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Special Issue "Breakthroughs in Medicinal Chemistry: New Targets and Mechanisms, New Drugs, New Hopes 2020"

A special issue of Molecules (ISSN 1420-3049). This special issue belongs to the section "Medicinal Chemistry".

Deadline for manuscript submissions: closed (31 December 2020).

Special Issue Editor

Prof. Dr. Diego Muñoz-Torrero
E-Mail Website1 Website2
Guest Editor
Laboratory of Medicinal Chemistry, Faculty of Pharmacy and Food Sciences, Institute of Biomedicine (IBUB), University of Barcelona, Av. Joan XXIII, 27-31, E-08028 Barcelona, Spain
Interests: multitarget anti-Alzheimer agents; hybrid compounds; cholinesterase inhibitors; amyloid anti-aggregating compounds; BACE-1 inhibitors; antiprotozoan compounds
Special Issues, Collections and Topics in MDPI journals

Special Issue Information

Dear Colleagues,

In May 2017 the Medicinal Chemistry section of Molecules launched the series of Editorials Breakthroughs in Medicinal Chemistry: New Targets and Mechanisms, New Drugs, New Hopes [1], which are published on a biannual basis. In these Editorials, the section Editorial Board highlight in brief reports (of about one hundred words) selected recent articles from all publishers that describe groundbreaking findings, such as the discovery of novel drug targets and mechanisms of action or novel classes of drugs, which are expected to inspire future Medicinal Chemistry endeavors devoted to addressing prime unmet medical needs. Encouraged by the good acceptance of this series of Editorials, and in a further effort to improve our services for the Medicinal Chemistry community, we have decided to go beyond the brief highlights of the Editorials by setting up a parallel Topical Collection, with the same name. The Topical Collection will consist of a series of special issues to be published annually, which will collect provoking Comments, Opinions, Perspectives, Reviews and Original Research Articles that focus on the hot topics that have been highlighted in the two previously published Editorials. These regular longer-form contributions will elaborate on the background of the hot topics selected in the Editorials, to better outlining the high potential of these works and shaping future Medicinal Chemistry and Drug Discovery strategies. Thus, this Topical Collection will be a unique platform to be aware in a timely manner of the current greatest challenges and most promising discoveries in the Medicinal Chemistry and Drug Discovery field.

  1. Muñoz-Torrero, D.; Mangoni, A. A.; Guillou, C.; Collina, S.; Vanden Eynde, J. J.; Rautio, J.; Keseru, G. M.; Hulme, C.; Chibale, K.; Luque, F. J.; Karaman, R.; Gütschow, M.; Liu, H.; Ragno, R. Breakthroughs in Medicinal Chemistry: New targets and mechanisms, new drugs, new hopes. Molecules 2017, 22, 743.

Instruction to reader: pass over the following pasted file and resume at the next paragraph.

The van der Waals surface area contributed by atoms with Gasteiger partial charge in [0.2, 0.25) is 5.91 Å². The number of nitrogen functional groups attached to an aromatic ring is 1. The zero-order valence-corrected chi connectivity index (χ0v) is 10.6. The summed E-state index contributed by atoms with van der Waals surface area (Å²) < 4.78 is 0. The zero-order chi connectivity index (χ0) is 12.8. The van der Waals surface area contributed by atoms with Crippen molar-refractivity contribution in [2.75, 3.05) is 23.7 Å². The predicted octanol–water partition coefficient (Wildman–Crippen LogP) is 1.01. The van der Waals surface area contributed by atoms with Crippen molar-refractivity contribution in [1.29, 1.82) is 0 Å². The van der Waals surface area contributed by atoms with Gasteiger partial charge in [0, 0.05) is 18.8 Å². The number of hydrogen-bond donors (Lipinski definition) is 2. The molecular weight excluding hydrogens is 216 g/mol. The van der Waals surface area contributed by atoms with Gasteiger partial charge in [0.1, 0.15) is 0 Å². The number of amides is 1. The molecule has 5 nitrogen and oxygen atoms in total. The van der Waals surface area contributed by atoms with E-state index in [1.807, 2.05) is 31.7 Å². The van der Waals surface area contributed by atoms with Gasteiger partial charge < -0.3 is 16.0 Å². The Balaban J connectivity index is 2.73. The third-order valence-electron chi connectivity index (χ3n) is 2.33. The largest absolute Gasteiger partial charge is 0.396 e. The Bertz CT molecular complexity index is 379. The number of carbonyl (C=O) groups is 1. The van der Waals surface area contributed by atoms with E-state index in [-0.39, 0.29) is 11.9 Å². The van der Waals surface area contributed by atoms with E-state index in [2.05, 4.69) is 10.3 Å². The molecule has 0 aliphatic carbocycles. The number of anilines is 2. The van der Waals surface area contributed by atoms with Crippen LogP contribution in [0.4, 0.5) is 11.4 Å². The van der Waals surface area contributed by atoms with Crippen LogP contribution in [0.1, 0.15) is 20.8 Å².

Hot Topics in 2020

Special Issue Open for Submission

Special Issue Pending Online

  • Alzheimer's Disease Causes and Approaches for Treatment
  • Anticancer Drug Design
  • Development of a Target Fishing In Silico Platform
  • Development of New Antimicrobial Agents against Resistant Strains
  • Discovering New Drugs against Tropical/Neglected Diseases
  • DNA-based Multivalent Molecules
  • Exploring the Ligandability of Human Proteome with Functionalized Enantiomeric Probes
  • Further Development of Antibody Drugs
  • Future Developments in Self-Assembled Antimicrobial Peptides
  • Inflammasome, A Promising Therapeutic Biological Target
  • Inventive Approaches for Cancer Targeted Therapy
  • Metalloenzyme Inhibitors as Anticancer Agents
  • Nature Inspired Design of Small Molecular Weight Compounds: Practicable Synthetic Routes to New Anticancer Drugs
  • New Approaches in Antitumoral Therapy
  • New Apportunities for Antimicrobial Peptides as Anticancer Agents
  • New Pan-β-Lactamases Inhibitors
  • New Trends in Siderophores Chemistry
  • Novel Prodrug Strategies
  • Novel Strategies against Resistant Pathogens
  • Novel Therapeutic Agents Targeting Multiple Pathways in Dementia and Neurodegeneration
  • Photoactivatable Molecules
  • Proteolysis Targeting Chimera (PROTAC)
  • Synthesis and Evaluation of Radiopharmaceuticals
  • Targeting Cancer Stem Cells
  • Targeting Innate Immunity for Antiviral Therapy
  • Tauopathies
  • The Endocannabinoid System: Novel Targets for Treating Neurological Disorders
  • The Quest for Increasingly Accurate In Silico Tools to Predict Druggability
  • The Search for New Drugs against Gram-Negative Bacteria

Prof. Dr. Diego Muñoz-Torrero
Guest Editor

Manuscript Submission Information